Friday, November 26, 2010

SURRENDER reviewed in today's NZLawyer

Today the print issue of NZLawyer magazine, which goes out to nearly 10,000 lawyers, judges, politicians and others in New Zealand, included a review of SURRENDER, the debut crime novel from Wellington-based author Donna Malane.

The reviewer was Sarah Gumbley, a literary fiction buff who is increasingly appreciating more crime fiction, and who has also provided several guest reviews to Crime Watch in recent times.

With the editor's permission, I am sharing Sarah's here with you all (since unless you are a Kiwi lawyer, judge or politician, you're unlikely to have access to the print version of NZLawyer magazine - and unlike the news and feature articles, the reviews aren't placed online).

By Donna Malane (New Zealand Society of Authors, 2010)

Reviewed by Sarah Gumbley
The winner of the first NZSA-Pindar Publishing Prize, an award given to the best unpublished manuscript in New Zealand, was announced in June. While over 500 entries were received, ranging from poetry and short story collections to adult fiction of varying genres, it was a crime fiction tale from a Wellingtonian that impressed the judges the most. Since the announcement the people at Pindar have been busy turning that manuscript into a book for the shelves, and the result was released in September. Donna Malane’s Surrender can now be purchased in good bookstores throughout the country, and is well worth every penny.

Surrender follows freelance researcher Diane Rowe. Her subject: missing persons. Sometimes she works for the police, sometimes for private investigators, and other times for anyone else that wants to track down someone they miss. Her latest job is for the police force, and seems to be a rather tricky one. A body was discovered, old, and mostly decayed, in the Rimutaka State Forest. But this time it’s a struggle to figure out who this John Doe is. There are no persons listed as missing on the register that match up to the JD, but how could a man go missing without a single person noticing? Worse still, storms over the years will have shifted the body around the ranges, making it almost impossible to figure out the spot where the man died.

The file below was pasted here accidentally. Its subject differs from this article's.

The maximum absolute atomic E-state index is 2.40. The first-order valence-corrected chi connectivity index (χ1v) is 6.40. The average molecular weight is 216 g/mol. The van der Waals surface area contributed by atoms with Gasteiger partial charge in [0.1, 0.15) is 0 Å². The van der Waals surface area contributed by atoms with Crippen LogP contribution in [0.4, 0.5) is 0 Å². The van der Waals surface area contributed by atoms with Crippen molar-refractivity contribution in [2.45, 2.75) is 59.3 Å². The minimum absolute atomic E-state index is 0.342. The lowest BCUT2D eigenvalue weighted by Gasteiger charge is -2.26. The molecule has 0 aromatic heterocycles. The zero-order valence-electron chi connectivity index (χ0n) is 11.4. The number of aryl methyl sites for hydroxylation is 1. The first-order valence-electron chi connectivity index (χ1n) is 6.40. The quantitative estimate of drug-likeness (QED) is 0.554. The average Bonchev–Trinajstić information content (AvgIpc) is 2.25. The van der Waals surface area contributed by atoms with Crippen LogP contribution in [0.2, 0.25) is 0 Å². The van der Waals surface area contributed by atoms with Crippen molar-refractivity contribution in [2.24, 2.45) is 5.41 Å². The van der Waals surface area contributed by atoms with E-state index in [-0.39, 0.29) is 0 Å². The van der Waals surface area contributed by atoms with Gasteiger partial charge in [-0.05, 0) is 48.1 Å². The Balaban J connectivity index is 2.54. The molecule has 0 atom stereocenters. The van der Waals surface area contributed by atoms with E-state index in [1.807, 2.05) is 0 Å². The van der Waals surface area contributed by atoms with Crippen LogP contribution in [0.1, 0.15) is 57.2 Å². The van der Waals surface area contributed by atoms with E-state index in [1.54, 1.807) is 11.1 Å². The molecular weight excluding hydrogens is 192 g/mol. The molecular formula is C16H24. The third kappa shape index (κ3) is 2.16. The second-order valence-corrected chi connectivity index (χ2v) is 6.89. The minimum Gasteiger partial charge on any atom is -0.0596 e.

But at the same time, Rowe is working on another investigation – however this one is personal. She finds out that Snow, the suspected killer of her sister, Niki, who was murdered a year ago, has just been discovered, dead. Snow has been stabbed in the back with a boning knife, identical to the way that Niki was killed. But who killed him, and why? The more she investigates, the more a tangled web emerges, a web that makes Niki’s life appear a lot more sinister than Diane ever imagined. Just what was her sweet baby sister getting up to that she didn’t know about? Sometimes, some truths should stay buried.

Donna Malane is already an award-winning television producer and scriptwriter, and her partner, Ian Wedde is a novelist, so it’s no surprise she has come out with a really great tale. Surrender is fast-paced and edgy. I finished it within a few days, as I just had to find out what had happened. Diane Rowe, its main character is tough and rough but she’s also very likeable, which will make her last over the series. The judges of the award, New Zealand Herald Books Editor Linda Herrick, acclaimed editor and fiction writer Graeme Lay, and Pindar Publishing’s Mia Yardley, have made a good decision in picking this story and I look forward to seeing what further excellent books this award produces in the coming years.


So what do you think of Sarah's review? Have you read SURRENDER? If not, does it sound like the kind of book you might want to try? Thoughts and comments welcome.


  1. Great review and it's excellent to hear that "SURRENDER" was reviewed in NZ Lawyer magazine. I really enjoyed the book and hope it continues to get all the positive reviews and success it deserves.

  2. I liked the twin plots and thought they were bother well told.

    There were some basic geographical errors regarding Wellington that made me jump out of my reading of the book. It's Webb Street not Web, and the sex shop Diane passed wasn't D-vice. After reading Somebody Loves Us All with the way Damien Wilkins really makes Wellington part of the book, I thought Malane struggled with this aspect of the book.